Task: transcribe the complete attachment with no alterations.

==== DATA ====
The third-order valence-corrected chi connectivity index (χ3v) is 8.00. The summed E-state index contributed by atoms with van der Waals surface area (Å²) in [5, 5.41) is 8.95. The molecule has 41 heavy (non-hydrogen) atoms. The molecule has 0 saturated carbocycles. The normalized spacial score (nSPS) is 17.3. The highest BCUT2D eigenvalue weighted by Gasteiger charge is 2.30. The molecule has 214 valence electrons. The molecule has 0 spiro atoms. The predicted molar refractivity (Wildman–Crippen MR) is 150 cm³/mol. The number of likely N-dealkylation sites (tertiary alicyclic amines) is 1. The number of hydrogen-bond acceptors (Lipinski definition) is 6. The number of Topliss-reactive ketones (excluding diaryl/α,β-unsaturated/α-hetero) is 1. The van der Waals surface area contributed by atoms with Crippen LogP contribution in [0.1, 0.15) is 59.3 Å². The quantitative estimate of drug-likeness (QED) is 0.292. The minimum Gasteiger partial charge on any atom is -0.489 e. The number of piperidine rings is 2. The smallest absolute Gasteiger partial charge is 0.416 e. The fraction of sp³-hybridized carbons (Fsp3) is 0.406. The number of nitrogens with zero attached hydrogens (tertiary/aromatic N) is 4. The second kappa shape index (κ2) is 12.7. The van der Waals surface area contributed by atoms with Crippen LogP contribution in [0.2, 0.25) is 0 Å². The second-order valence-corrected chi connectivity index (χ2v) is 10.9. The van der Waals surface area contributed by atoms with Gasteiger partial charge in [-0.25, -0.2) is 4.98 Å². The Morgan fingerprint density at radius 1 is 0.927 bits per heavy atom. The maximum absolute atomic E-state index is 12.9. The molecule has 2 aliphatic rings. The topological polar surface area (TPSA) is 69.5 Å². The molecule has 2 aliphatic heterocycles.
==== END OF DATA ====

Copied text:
The third-order valence-corrected chi connectivity index (χ3v) is 8.00. The summed E-state index contributed by atoms with van der Waals surface area (Å²) in [5, 5.41) is 8.95. The molecule has 41 heavy (non-hydrogen) atoms. The molecule has 0 saturated carbocycles. The normalized spacial score (nSPS) is 17.3. The highest BCUT2D eigenvalue weighted by Gasteiger charge is 2.30. The molecule has 214 valence electrons. The molecule has 0 spiro atoms. The predicted molar refractivity (Wildman–Crippen MR) is 150 cm³/mol. The number of likely N-dealkylation sites (tertiary alicyclic amines) is 1. The number of hydrogen-bond acceptors (Lipinski definition) is 6. The number of Topliss-reactive ketones (excluding diaryl/α,β-unsaturated/α-hetero) is 1. The van der Waals surface area contributed by atoms with Crippen LogP contribution in [0.1, 0.15) is 59.3 Å². The quantitative estimate of drug-likeness (QED) is 0.292. The minimum Gasteiger partial charge on any atom is -0.489 e. The number of piperidine rings is 2. The smallest absolute Gasteiger partial charge is 0.416 e. The fraction of sp³-hybridized carbons (Fsp3) is 0.406. The number of nitrogens with zero attached hydrogens (tertiary/aromatic N) is 4. The second kappa shape index (κ2) is 12.7. The van der Waals surface area contributed by atoms with Crippen LogP contribution in [0.2, 0.25) is 0 Å². The second-order valence-corrected chi connectivity index (χ2v) is 10.9. The van der Waals surface area contributed by atoms with Gasteiger partial charge in [-0.25, -0.2) is 4.98 Å². The Morgan fingerprint density at radius 1 is 0.927 bits per heavy atom. The maximum absolute atomic E-state index is 12.9. The molecule has 2 aliphatic rings. The topological polar surface area (TPSA) is 69.5 Å². The molecule has 2 aliphatic heterocycles.